Last year the powers that be reduced the speed limit on the long, straight, and featureless stretch of highway between Narrabri and Coonabarabran from 110 to 100 kph. The rationale was that this marginal reduction in speed would reduce accidents and save lives. On the local ABC radio they had one of those talkback thingies, and everyone who rang in – as you have probably guessed – was opposed to the change, saying it would only increase fatigue, thus increasing accidents and costing lives. I don't know what the actual result of the experiment has been. At the time, for a few brief moments I wished I owned a mobile phone, since like Athena out of the head of Zeus a glorious contrarian vision of the future had taken shape fully formed in my mind, and I wanted to ring in and share it:
Let's make the speed limit 50 kph everywhere.
We know that there will be very few fatal accidents at 50 kph.
We know there will be much less wear and tear on the roads at 50 kph.
We know roads intended for maximum speeds of 50 kph can be constructed much more cheaply than roads intended for 100 or 110 kph.
50 kph is not slow: it is faster than any man can run. It is a speed that would have staggered our ancestors of 200 years ago. They feared it might be fatal. Travelling at that speed for eight hours and covering 400 km in a day would have astonished them. Let's regain that sense of wonder.
But what about the fatigue? What about the poor people forced to take a little more than two hours instead of a little more than one hour to cross the featureless state forest between Narrabri and Coonabarabran? This can be solved by building a place to stop in the middle. A motel and a petrol station and a cafe. People will stop and get out and maybe actually see the Pilliga state forest instead of just hurtling through it at cherubim-like speed.
Sure, things where I live will cost more. But things in places 800 km from Sydney don't cost twice as much as things 400 km from Sydney. I doubt it would increase prices that much more than the introduction of the GST.
And, in so much as it increases the cost of road transport, it will be a vast subsidy to rail transport, the ultimately more efficient and environmentally responsible way to transport goods across the country. It will also encourage domestic aviation - which I don't see as ultimately such a good thing - but which in bringing more regular flights to more country towns will encourage business and improve access to health services.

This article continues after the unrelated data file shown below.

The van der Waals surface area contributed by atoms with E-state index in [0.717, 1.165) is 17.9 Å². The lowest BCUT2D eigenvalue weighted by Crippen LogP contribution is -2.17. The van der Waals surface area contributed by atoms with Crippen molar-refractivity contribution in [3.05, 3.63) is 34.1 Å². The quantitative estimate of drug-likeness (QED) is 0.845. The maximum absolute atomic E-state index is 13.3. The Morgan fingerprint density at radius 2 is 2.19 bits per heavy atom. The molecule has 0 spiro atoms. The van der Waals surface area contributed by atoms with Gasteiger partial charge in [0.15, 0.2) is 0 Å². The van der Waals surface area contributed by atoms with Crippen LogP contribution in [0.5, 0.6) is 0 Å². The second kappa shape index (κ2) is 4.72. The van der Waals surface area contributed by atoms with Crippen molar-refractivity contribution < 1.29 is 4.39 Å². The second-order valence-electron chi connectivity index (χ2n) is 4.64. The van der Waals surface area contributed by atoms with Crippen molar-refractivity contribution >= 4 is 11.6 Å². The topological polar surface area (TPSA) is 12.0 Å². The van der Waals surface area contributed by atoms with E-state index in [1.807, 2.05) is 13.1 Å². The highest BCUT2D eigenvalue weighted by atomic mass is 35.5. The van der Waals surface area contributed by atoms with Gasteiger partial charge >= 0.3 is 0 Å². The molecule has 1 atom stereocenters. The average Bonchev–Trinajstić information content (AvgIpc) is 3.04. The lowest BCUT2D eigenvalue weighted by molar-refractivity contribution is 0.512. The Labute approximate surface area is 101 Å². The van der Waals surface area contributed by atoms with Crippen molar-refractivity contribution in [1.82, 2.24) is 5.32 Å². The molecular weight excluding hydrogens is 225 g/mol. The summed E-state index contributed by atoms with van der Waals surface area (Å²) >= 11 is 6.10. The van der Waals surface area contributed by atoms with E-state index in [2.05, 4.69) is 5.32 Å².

It will arrest the trend in which large rural towns suck the oxygen out of the smaller towns nearby: instead of at the town 45 km away, we will do our shopping at the town 25 km away, or even at the village 5 km away. On the weekend we were in at the village hall shooting holes in the wall with bows and arrows (which is another story) and I looked again at the pictures on the walls of days gone by, when there were three churches, and two schools, and two post offices with full-time postmasters, and a railway stations with a real platform like Sydney suburban stations – now there is one school, and one shop, and a level crossing, and a single once-a-fortnight church. By slowing down, we can go some way towards bringing these little places back to life, and that must surely be a good thing.
Reducing the speed limit to 50 kph will hardly impact the inhabitants of the outer suburbs of the great metropolises at all, since they have to crawl along their mighty highways most of the time they use them anyway.
In the short term, it is a reform that can be brought in at almost no cost to the government. There are no new signs involved, just pulling up old ones, and I expect the temporary spike in traffic fines can be managed to more than cover the cost of this work.
And in psychologically quadrupling the size of our country, it cannot help but strengthen the states against Canberra, and the regions against the capital cities, and the little shires against the big country towns: a decentralisation which I think – being in the throes of reading Tocqueville's 'Democracy in America”- is healthy for a democratic society.
If it loosens the ties so much that the further flung parts of the country secede – why, so much the better. Without Western Australia, we can have monetary policies more suited to the slower speed of the two-speed economy, and can gently subside to the New Zealand-like standard of living that our productivity deserves. Without North Queensland, we need not have any inhibitions about importing cheap Filipino bananas. Everyone wins.
This is a perfectly serious proposal. My next step will be to write Tony Windsor with a request that the Commonwealth do a full cost-benefit analysis.